IP and Youth: Innovating for a Better Future
Across the globe, young people are stepping up to innovation challenges, using their energy and ingenuity, their curiosity and creativity to steer a course towards a better future. This year, the World Intellectual Property Day 2022’s theme focuses on IP and Youth innovating for a better Future. We explore how these innovative, energetic and creative minds are driving positive change.
On the occasion of the World Day, the President of the DPMA, Cornelia Rudloff-Schäffer, paid tribute to the innovative spirit of young people. She also called for young people to be made aware of IP rights at an early stage, in addition to technical understanding (…).
To mark World Intellectual Property Day, we present three innovative young minds from Germany: Rieke-Marie Hackbarth, Jan Heinemann and Dr Carina Lämmle.
Dr Carina Lämmle: A very early bird
Dr Carina Lämmle – as a young researcher, she separated a mixture of substances into pure components using a homemade apparatus. Later, she became Germany’s youngest university lecturer. As early as the 7th grade, Carina Lämmle showed great interest in chemistry and physics. Through her physics teacher at the Pestalozzi-Gymnasium in Biberach, she then came into contact with the Schülerforschungszentrum Südwürttemberg (SFZ) in Bad Saulgau, 30 kilometers away, which she visited regularly from then on. The SFZ offers students the opportunity to carry out their own research projects and present their results at national and international competitions.
At the SFZ, she discovers her interest in finding solutions to technical problems. Together with her team, she first uses chromatographic methods to investigate the ingredients of an onion. Later, she and her SFZ project partners Felix Engelmann and Simeon Völkel research the physical principles of countercurrent chromatography. “We wanted to understand it from a physical point of view,” explains Carina Lämmle, “Most chemists use the process without knowing why and how countercurrent chromatography works. It’s enough for them that they can use the method.” The countercurrent chromatography process is used to separate mixtures of substances at an interface of two immiscible liquids into their pure components.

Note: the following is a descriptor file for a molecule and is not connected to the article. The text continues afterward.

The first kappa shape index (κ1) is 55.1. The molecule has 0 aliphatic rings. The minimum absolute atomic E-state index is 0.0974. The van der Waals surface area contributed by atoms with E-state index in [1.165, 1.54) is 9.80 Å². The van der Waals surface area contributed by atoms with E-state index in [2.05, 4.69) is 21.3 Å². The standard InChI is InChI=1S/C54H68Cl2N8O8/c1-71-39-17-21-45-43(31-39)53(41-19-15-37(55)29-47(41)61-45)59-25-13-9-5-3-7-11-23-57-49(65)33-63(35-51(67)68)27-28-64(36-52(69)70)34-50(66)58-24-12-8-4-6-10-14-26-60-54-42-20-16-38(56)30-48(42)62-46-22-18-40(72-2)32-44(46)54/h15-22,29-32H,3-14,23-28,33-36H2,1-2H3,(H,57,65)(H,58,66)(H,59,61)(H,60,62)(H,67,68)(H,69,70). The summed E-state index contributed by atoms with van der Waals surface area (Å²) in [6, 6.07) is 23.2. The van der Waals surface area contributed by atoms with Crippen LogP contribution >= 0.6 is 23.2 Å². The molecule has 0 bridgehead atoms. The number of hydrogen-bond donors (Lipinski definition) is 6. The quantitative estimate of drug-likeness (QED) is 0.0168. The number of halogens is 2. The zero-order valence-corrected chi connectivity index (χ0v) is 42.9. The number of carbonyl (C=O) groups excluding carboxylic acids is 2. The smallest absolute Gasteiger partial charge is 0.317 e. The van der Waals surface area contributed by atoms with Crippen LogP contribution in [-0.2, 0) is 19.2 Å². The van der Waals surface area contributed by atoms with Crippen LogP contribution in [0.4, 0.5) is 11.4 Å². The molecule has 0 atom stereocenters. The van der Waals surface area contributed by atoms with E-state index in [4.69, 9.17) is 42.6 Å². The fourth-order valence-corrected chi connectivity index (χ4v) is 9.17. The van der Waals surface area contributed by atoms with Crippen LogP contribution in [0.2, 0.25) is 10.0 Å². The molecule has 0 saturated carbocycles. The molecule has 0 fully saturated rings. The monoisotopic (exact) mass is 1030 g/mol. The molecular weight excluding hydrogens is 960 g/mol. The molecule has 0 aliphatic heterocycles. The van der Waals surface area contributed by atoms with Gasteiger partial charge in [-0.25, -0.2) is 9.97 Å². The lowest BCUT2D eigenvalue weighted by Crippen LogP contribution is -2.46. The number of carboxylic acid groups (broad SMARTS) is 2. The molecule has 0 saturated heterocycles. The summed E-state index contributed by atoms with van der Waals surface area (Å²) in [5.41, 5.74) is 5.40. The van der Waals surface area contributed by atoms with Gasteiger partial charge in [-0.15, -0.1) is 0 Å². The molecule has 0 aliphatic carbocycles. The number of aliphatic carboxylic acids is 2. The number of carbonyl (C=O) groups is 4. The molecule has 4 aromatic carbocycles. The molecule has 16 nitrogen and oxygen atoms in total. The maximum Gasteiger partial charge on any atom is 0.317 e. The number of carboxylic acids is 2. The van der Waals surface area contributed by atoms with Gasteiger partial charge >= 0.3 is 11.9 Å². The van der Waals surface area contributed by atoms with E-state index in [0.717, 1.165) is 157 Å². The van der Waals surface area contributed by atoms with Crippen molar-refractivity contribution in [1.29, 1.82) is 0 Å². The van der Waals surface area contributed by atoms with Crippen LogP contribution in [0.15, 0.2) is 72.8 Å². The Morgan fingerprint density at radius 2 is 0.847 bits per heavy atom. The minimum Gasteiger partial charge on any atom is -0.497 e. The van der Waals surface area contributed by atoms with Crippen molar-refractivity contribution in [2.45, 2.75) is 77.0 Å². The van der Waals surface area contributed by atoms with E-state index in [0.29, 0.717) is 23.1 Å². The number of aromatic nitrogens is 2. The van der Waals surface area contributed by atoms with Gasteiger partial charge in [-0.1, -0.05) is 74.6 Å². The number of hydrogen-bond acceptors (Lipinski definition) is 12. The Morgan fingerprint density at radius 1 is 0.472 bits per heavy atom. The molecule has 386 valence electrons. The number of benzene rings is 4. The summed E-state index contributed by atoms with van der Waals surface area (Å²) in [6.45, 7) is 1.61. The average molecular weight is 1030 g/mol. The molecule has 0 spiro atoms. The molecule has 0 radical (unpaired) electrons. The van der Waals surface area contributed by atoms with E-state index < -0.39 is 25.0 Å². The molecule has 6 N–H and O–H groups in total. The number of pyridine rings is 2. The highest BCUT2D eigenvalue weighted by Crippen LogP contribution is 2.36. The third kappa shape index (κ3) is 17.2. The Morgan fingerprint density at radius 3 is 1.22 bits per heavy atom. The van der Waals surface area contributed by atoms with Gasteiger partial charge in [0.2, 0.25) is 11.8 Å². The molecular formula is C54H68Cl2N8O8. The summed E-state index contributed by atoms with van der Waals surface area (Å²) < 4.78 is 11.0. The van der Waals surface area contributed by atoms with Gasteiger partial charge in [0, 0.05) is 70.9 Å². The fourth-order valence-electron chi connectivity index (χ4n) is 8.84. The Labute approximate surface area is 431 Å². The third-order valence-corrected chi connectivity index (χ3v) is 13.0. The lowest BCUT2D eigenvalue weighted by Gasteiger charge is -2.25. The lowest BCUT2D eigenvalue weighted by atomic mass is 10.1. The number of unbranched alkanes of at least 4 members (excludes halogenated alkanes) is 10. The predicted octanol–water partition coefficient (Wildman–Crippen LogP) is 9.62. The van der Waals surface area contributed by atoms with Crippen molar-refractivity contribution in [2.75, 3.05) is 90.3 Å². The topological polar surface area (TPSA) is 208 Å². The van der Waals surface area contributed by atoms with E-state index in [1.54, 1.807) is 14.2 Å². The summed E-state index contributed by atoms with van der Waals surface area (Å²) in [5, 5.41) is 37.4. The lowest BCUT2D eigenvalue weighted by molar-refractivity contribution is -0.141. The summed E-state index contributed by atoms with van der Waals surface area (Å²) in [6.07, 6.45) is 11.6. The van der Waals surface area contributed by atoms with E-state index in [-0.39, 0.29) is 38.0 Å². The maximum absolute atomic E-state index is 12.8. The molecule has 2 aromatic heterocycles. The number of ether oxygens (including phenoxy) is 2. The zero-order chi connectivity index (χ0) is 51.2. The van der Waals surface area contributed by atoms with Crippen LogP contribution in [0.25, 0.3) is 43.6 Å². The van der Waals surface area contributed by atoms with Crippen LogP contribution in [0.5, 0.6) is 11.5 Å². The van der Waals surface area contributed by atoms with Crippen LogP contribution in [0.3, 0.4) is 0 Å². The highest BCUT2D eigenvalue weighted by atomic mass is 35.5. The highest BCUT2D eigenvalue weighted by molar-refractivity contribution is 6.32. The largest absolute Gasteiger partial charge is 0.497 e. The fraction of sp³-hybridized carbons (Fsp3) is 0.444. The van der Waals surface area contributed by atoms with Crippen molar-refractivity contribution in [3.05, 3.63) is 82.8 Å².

“Phase carousel” is what the three young researchers call their project: two immiscible liquid phases are used. While one phase is held stationary in a coil, the other flows over it. Using an apparatus they built themselves, the young people are investigating how the flow behavior in a rotating glass screw changes as a function of its geometry, rotation speed and screw diameter. They transfer the findings from this analysis to a self-built apparatus that now also allows this chromatographic separation method to be applied. At Jugend forscht 2011, the three young scientists made a smooth transition from the regional to the state level and finally to the national finals. Here, too, the three young scientists convinced the jury: they were awarded the national prize for the best interdisciplinary work by the Federal Minister of Education.
In the course of their research projects, the young researchers’ careers take another unusual turn: During a tour of the university in Biberach, Upper Swabia, in 2011, the young researcher discovers a mass spectrometer that is out of service. She is familiar with the method from her research projects at the Student Research Center, and her interest is aroused to take a closer look at the device. However, she is also quickly aware that it will be a challenge to bring the mass spectrometer back into use. “Shutting it down doesn’t do the vacuum pumps any good at all – plus, you can’t just let such an expensive piece of equipment gather dust in the corner.” The dean is enthusiastic about so much passion, doesn’t hesitate for long and gives Carina Lämmle the opportunity to take a closer look at the device. After the device delivers its first usable readings again, he also wants to share the knowledge with the university’s students. That’s why he hires the young scientist to give an introduction to the device as part of a lecture given by Professor Chrystelle Mavoungou in the bachelor’s program “Pharmaceutical Biotechnology”. And so it came about that Carina Lämmle was given a small teaching assignment at Biberach University of Applied Sciences.
Via chemistry studies to patent attorney candidate
After graduating from high school, Carina Lämmle studied chemistry at the Technical University of Munich and the University of Uppsala in Sweden. In between, she moved to the USA and back to Biberach, where she completed her research work in laboratory internships.
During her doctoral work, she was developing molecular probes for visualizing biological processes in fluorescence microscopy at the Max Planck Institute in Heidelberg. In the future, these probes will be used, for example, in virological research to study retroviruses.
Since 2022, Carina Lämmle has been a patent attorney candidate in a Munich patent law firm, handling patent applications ranging from pharmaceutical products to semiconductor materials. What made her decide to become a patent attorney? “I never wanted to become a technical expert in just one field,” Lämmle says. “What I like about patent law is that you can have a broad range of expertise and be at the forefront when it comes to keeping up with new technical developments. It also has a lot to do with communication, which I really enjoy.”
In the near future, however, Carina Lämmle is looking forward to the “Jugend forscht” finals in Lübeck at the end of May. “It will finally take place in the presence of people. As a former “Jugend forscht” winner, I’ll be there as a guest and am naturally looking forward to many exciting projects and inventions from this year’s participants.”
This text is a publication of the German Patent and Trademark Office. You can find the full article here: DPMA | World IP Day 2022.